The East Bight (1 threat, 6 progress): This card represents a long expanse of wasteland that takes a long time to travel through. When revealed from the encounter deck, the East Bight is fairly benign. With only 1 threat, it will probably even be a welcome sight. However, as with most locations that have such a low threat, there is a nasty effect lurking nearby. In this case, The East Bight forces you to travel to it if there is no active location. This basically forces you to add its substantial 6 progress on top of whatever you have to achieve for the quest stage itself. That being said, in the grand scheme of locations, I would probably feel ok with revealing this card, however it all depends on what particular stage you are on. If you happen to be on a quest stage that you really need to travel through quickly, and that punishes a slow pace (like say quest 2 of Journey Along the Anduin), then The East Bight can certainly turn the tide against you. However, in the vast majority of case, you should be able to deal with it without too much trouble.

The Brown Lands (5 threat, 1 progress): Another wasteland, I assume that the flavor of this card is that while it can be travelled through quickly, this location retains the evil memories of fell deeds of the past,brown lands as well as that the heroes are exposed to the eyes of the enemy. In many ways, The Brown Lands are essentially the mirror image of The East Bight. While the latter has low threat and high progress, The Brown Lands have extremely high threat but can be explored simply by travelling there. Which is worse? For my money, The Brown Lands hurts more, simply because it messes with your questing calculations. Most of the time you are expecting an average of 2 or 3 threat from each card revealed from the encounter deck. However, when The Brown Lands are revealed, successful questing can turn into questing unsuccessfully in the blink of an eye. You can think about The Brown Lands as basically a treachery that adds 5 to the threat in the staging area. Hopefully, this only messes you up for one questing phase at most, before it disappears. However, you are in real trouble if you already have an active location, and The Brown Lands prevents you from getting enough progress to clear it out. Then The Brown Lands can sit around for future rounds, standing in the way of questing and possibly leading to a further piling up of locations and eventual defeat. Therefore, if you are facing the Wilderlands set, you should include some means to put progress on locations in the staging area. With only 1 progress needed, this can be accomplished fairly easily, as long as you have included some of these effects. A simple Snowbourn Scout works, as does Asfaloth, Northern Tracker, and The Riddermark’s Finest. You can also make sure to include Secret Paths to eliminate the threat from an ill-timed Brown Lands.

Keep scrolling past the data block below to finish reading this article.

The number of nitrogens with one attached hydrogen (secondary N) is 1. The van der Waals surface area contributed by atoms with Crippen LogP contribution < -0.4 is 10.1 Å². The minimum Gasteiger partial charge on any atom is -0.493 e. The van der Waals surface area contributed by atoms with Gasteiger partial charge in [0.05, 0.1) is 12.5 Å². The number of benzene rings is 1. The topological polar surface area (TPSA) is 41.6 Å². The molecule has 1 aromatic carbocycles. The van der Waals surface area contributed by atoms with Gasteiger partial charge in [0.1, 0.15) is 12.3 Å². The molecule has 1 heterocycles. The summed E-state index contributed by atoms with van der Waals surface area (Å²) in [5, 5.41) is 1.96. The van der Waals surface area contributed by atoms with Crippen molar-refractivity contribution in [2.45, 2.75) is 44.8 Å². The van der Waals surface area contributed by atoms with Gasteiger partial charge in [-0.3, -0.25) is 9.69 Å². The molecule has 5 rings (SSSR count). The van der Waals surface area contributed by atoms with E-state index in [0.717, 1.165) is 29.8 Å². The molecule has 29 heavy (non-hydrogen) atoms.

* Despair: Despair removes 4 progress tokens from the quest, or removes all progress tokens if there are less than 4 currently on the stage. Unlike some treacheries, if this has no effect because there are no progress tokens on the current quest, then it does not surge. This is the most ideal situation, and I’ve found that this is often the case with this particular treachery. Note that this card does not remove progress from the active location, only from the quest stage itself. Even if there is progress for Despair to remove, 4 is not a high enough number to really cause major difficulties, unless the quest is hanging on the edge of the knife. Overall, I would say that this is a fairly innocuous treachery that I would be happy to see be revealed compare to most other possible encounter cards (especially since this means that it won’t come up as a shadow, see the Shadow Analysis section).

Shadow Analysis: